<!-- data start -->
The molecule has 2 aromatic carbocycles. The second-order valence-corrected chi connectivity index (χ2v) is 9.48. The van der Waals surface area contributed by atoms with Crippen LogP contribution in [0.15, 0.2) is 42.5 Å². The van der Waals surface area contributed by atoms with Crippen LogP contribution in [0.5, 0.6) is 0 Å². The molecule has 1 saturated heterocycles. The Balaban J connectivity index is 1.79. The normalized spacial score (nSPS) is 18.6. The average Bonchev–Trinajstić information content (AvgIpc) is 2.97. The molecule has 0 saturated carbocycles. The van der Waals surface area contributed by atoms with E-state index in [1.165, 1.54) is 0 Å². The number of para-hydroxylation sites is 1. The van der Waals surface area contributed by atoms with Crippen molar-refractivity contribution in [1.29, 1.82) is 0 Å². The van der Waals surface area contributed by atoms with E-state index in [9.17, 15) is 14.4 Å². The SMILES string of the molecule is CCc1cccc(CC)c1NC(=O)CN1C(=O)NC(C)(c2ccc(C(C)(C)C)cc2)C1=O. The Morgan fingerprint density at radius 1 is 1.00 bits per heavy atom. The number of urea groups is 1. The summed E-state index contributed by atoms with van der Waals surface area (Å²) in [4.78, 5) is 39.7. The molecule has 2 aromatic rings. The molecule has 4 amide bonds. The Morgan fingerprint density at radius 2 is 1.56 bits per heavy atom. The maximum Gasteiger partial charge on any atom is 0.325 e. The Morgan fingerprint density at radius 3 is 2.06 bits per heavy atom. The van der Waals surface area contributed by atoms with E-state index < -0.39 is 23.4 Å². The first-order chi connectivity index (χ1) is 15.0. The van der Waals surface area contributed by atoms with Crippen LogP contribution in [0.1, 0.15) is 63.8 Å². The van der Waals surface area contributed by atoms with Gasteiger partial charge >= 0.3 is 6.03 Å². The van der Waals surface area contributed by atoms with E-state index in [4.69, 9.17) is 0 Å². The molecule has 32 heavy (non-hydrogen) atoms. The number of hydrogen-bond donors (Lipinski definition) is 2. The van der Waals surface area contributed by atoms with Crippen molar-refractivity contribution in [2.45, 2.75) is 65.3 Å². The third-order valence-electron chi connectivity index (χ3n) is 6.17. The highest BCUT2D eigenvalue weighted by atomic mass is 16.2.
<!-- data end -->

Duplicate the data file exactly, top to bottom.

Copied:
The molecule has 2 aromatic carbocycles. The second-order valence-corrected chi connectivity index (χ2v) is 9.48. The van der Waals surface area contributed by atoms with Crippen LogP contribution in [0.15, 0.2) is 42.5 Å². The van der Waals surface area contributed by atoms with Crippen LogP contribution in [0.5, 0.6) is 0 Å². The molecule has 1 saturated heterocycles. The Balaban J connectivity index is 1.79. The normalized spacial score (nSPS) is 18.6. The average Bonchev–Trinajstić information content (AvgIpc) is 2.97. The molecule has 0 saturated carbocycles. The van der Waals surface area contributed by atoms with E-state index in [1.165, 1.54) is 0 Å². The number of para-hydroxylation sites is 1. The van der Waals surface area contributed by atoms with Crippen molar-refractivity contribution in [1.29, 1.82) is 0 Å². The van der Waals surface area contributed by atoms with E-state index in [9.17, 15) is 14.4 Å². The SMILES string of the molecule is CCc1cccc(CC)c1NC(=O)CN1C(=O)NC(C)(c2ccc(C(C)(C)C)cc2)C1=O. The Morgan fingerprint density at radius 1 is 1.00 bits per heavy atom. The number of urea groups is 1. The summed E-state index contributed by atoms with van der Waals surface area (Å²) in [4.78, 5) is 39.7. The molecule has 2 aromatic rings. The molecule has 4 amide bonds. The Morgan fingerprint density at radius 2 is 1.56 bits per heavy atom. The maximum Gasteiger partial charge on any atom is 0.325 e. The Morgan fingerprint density at radius 3 is 2.06 bits per heavy atom. The van der Waals surface area contributed by atoms with E-state index < -0.39 is 23.4 Å². The first-order chi connectivity index (χ1) is 15.0. The van der Waals surface area contributed by atoms with Crippen LogP contribution in [0.1, 0.15) is 63.8 Å². The van der Waals surface area contributed by atoms with Gasteiger partial charge >= 0.3 is 6.03 Å². The van der Waals surface area contributed by atoms with E-state index in [4.69, 9.17) is 0 Å². The molecule has 32 heavy (non-hydrogen) atoms. The number of hydrogen-bond donors (Lipinski definition) is 2. The van der Waals surface area contributed by atoms with Crippen molar-refractivity contribution in [2.45, 2.75) is 65.3 Å². The third-order valence-electron chi connectivity index (χ3n) is 6.17. The highest BCUT2D eigenvalue weighted by atomic mass is 16.2.